Have you ever heard of the island of Bermeja? Once marked on maps and recognized as a legitimate territory, this little piece of land in the Gulf of Mexico has now vanished without a trace. What happened to the island of Bermeja? How could something so prominent on a map yesterday suddenly disappear today? It’s a mystery that has puzzled many and sparked numerous conspiracy theories.
Some believe that the United States government intentionally destroyed the island to gain control over oil reserves in the area. Others speculate that the island never existed in the first place, and its appearance on maps was nothing but a mistake. Whatever the truth may be, the story of the island of Bermeja is a fascinating one that reminds us how even the most solid and tangible things can disappear without warning.
A map of the sailors from Portugal
First, Portuguese sailors found this island, which was said to be 80 square kilometers in size. According to a number of historical accounts, Bermeja was already there on a Portuguese map from 1535, which is kept in the State archive of Florence. It was a report that Alonso de Santa Cruz, a Spanish cartographer, mapmaker, instrument maker, historian and teacher, presented before the court in Madrid in 1539. There it’s called “Yucatan and the Islands Nearby.”
In his 1540 book Espejo de navegantes (Mirror of Navigation), the Spanish sailor Alonso de Chavez also cited about the island of Bermeja. He wrote that from a distance, the small island looks “blondish or reddish” (in Spanish: bermeja).
On Sebastian Cabot’s map, which was printed in Antwerp in 1544, there is also an island called Bermeja. On his map, besides Bermeja, the islands of Triangle, Arena, Negrillo and Arrecife are shown; and the Bermeja island even has a restaurant. Bermeja’s image stayed the same during the seventeenth century or most of the eighteenth century. In line with old maps of Mexico, cartographers in the 20th century put the Bermeja at that particular address.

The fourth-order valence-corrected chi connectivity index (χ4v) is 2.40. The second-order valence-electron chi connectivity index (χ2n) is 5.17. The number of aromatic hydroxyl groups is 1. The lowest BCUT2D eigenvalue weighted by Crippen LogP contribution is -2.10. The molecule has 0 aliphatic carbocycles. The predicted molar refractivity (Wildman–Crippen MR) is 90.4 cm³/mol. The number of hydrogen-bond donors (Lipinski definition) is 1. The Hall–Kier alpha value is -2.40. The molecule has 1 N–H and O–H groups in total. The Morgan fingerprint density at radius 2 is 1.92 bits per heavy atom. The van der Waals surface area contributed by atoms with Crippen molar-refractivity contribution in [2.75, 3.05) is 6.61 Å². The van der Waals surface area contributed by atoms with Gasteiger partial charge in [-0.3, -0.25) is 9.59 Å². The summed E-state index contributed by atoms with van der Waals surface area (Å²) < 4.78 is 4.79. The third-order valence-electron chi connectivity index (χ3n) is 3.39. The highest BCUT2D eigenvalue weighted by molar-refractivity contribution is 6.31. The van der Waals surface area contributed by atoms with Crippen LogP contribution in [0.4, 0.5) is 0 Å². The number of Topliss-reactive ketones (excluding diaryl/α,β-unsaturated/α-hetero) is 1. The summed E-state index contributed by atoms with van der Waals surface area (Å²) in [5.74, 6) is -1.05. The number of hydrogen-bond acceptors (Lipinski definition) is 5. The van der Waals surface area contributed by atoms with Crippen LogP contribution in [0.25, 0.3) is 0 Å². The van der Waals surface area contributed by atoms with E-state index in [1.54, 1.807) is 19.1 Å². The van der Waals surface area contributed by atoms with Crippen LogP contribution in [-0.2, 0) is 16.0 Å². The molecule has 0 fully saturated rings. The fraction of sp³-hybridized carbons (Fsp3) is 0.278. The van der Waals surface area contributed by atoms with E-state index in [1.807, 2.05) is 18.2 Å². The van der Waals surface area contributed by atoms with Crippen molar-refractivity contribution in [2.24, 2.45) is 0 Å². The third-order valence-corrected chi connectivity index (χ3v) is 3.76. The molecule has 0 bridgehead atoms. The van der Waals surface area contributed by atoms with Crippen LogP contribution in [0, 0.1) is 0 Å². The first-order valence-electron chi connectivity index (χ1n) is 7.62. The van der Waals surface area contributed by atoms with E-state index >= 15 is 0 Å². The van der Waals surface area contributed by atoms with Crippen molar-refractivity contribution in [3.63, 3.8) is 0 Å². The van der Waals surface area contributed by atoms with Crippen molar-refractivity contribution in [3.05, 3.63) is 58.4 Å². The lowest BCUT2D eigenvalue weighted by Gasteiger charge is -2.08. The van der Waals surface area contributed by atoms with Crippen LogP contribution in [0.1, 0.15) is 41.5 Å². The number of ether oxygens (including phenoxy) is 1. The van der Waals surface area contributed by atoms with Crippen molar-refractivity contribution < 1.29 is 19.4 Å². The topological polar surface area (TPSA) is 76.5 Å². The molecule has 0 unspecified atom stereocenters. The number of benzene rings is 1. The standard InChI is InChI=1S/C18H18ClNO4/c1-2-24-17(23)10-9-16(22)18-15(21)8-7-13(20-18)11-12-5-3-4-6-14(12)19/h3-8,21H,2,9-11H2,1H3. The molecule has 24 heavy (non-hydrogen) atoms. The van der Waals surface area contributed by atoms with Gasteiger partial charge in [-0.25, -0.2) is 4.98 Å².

But in 1997, something went wrong. The Spanish research ship didn’t find any sign of the island. Then the National University of Mexico became interested in the loss of the island of Bermeja. In 2009, another research ship went to find the lost island. Unfortunately, scientists never found the Bermeja island or any traces of it.
Others are also missing
Bermeja wasn’t the only island that suddenly disappeared, of course. Between New Caledonia and Australia, in the coral sea, an island named Sandy had the same fate. But the island was really sandy and looked like a long spit of sand that wasn’t marked on all the maps. However, almost all old maps showed it, and it is thought that the famous explorer Captain James Cook was the first person to notice and describe it in 1774.
About a century later, an English whaling ship had been to the island. In 1908, it gave the British Admiralty exact geographical coordinates in its report to them. Because the island was small and had no people, not many were interested in it. Eventually, its shape changed from map to map.
In 2012, Australian marine geoscientists and oceanographers went to the sandy island. And the fact that they couldn’t find the island was a disappointing surprise to their curiosity. Instead of an island, there were 1400 meters of deep water below the boat. After that, the scientists wondered if the island could vanish without a trace or never have been there. It quickly became evident that it didn’t exist a few decades ago.
Did Marco Polo Really Witness Chinese Families Raising Dragons During his Journey?